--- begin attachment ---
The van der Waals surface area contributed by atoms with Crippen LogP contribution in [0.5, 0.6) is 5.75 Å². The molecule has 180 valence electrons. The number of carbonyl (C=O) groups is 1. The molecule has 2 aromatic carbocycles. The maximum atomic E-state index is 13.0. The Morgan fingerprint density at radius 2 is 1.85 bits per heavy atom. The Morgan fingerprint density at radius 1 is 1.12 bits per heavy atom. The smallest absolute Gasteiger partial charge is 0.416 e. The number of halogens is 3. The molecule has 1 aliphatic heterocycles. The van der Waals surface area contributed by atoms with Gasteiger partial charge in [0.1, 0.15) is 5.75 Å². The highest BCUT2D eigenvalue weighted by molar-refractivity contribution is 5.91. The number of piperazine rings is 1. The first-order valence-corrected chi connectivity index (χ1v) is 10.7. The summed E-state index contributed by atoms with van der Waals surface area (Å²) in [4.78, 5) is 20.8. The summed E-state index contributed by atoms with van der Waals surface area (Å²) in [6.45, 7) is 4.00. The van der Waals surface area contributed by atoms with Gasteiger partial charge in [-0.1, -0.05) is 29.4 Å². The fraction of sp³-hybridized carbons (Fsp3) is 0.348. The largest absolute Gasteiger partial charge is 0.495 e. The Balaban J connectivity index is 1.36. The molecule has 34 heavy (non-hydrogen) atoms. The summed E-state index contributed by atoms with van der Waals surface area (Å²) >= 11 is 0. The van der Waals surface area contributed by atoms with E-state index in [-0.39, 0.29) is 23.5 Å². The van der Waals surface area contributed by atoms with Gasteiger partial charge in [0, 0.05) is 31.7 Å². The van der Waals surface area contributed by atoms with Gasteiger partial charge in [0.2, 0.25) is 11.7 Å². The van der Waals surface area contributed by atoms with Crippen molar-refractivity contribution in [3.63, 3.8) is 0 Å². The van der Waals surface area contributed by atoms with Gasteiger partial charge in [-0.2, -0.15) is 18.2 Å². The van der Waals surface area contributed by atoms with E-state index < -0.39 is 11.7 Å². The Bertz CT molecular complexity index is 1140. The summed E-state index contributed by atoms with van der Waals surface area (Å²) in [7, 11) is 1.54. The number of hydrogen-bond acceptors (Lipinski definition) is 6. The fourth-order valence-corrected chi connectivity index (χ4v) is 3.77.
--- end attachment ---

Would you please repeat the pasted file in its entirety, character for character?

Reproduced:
The van der Waals surface area contributed by atoms with Crippen LogP contribution in [0.5, 0.6) is 5.75 Å². The molecule has 180 valence electrons. The number of carbonyl (C=O) groups is 1. The molecule has 2 aromatic carbocycles. The maximum atomic E-state index is 13.0. The Morgan fingerprint density at radius 2 is 1.85 bits per heavy atom. The Morgan fingerprint density at radius 1 is 1.12 bits per heavy atom. The smallest absolute Gasteiger partial charge is 0.416 e. The number of halogens is 3. The molecule has 1 aliphatic heterocycles. The van der Waals surface area contributed by atoms with Gasteiger partial charge in [0.1, 0.15) is 5.75 Å². The highest BCUT2D eigenvalue weighted by molar-refractivity contribution is 5.91. The number of piperazine rings is 1. The first-order valence-corrected chi connectivity index (χ1v) is 10.7. The summed E-state index contributed by atoms with van der Waals surface area (Å²) in [4.78, 5) is 20.8. The summed E-state index contributed by atoms with van der Waals surface area (Å²) in [6.45, 7) is 4.00. The van der Waals surface area contributed by atoms with Gasteiger partial charge in [-0.1, -0.05) is 29.4 Å². The fraction of sp³-hybridized carbons (Fsp3) is 0.348. The largest absolute Gasteiger partial charge is 0.495 e. The Balaban J connectivity index is 1.36. The molecule has 34 heavy (non-hydrogen) atoms. The summed E-state index contributed by atoms with van der Waals surface area (Å²) >= 11 is 0. The van der Waals surface area contributed by atoms with E-state index in [-0.39, 0.29) is 23.5 Å². The van der Waals surface area contributed by atoms with Gasteiger partial charge in [0, 0.05) is 31.7 Å². The van der Waals surface area contributed by atoms with Gasteiger partial charge in [0.2, 0.25) is 11.7 Å². The van der Waals surface area contributed by atoms with Crippen molar-refractivity contribution in [3.63, 3.8) is 0 Å². The van der Waals surface area contributed by atoms with Gasteiger partial charge in [-0.2, -0.15) is 18.2 Å². The van der Waals surface area contributed by atoms with E-state index < -0.39 is 11.7 Å². The Bertz CT molecular complexity index is 1140. The summed E-state index contributed by atoms with van der Waals surface area (Å²) in [7, 11) is 1.54. The number of hydrogen-bond acceptors (Lipinski definition) is 6. The fourth-order valence-corrected chi connectivity index (χ4v) is 3.77.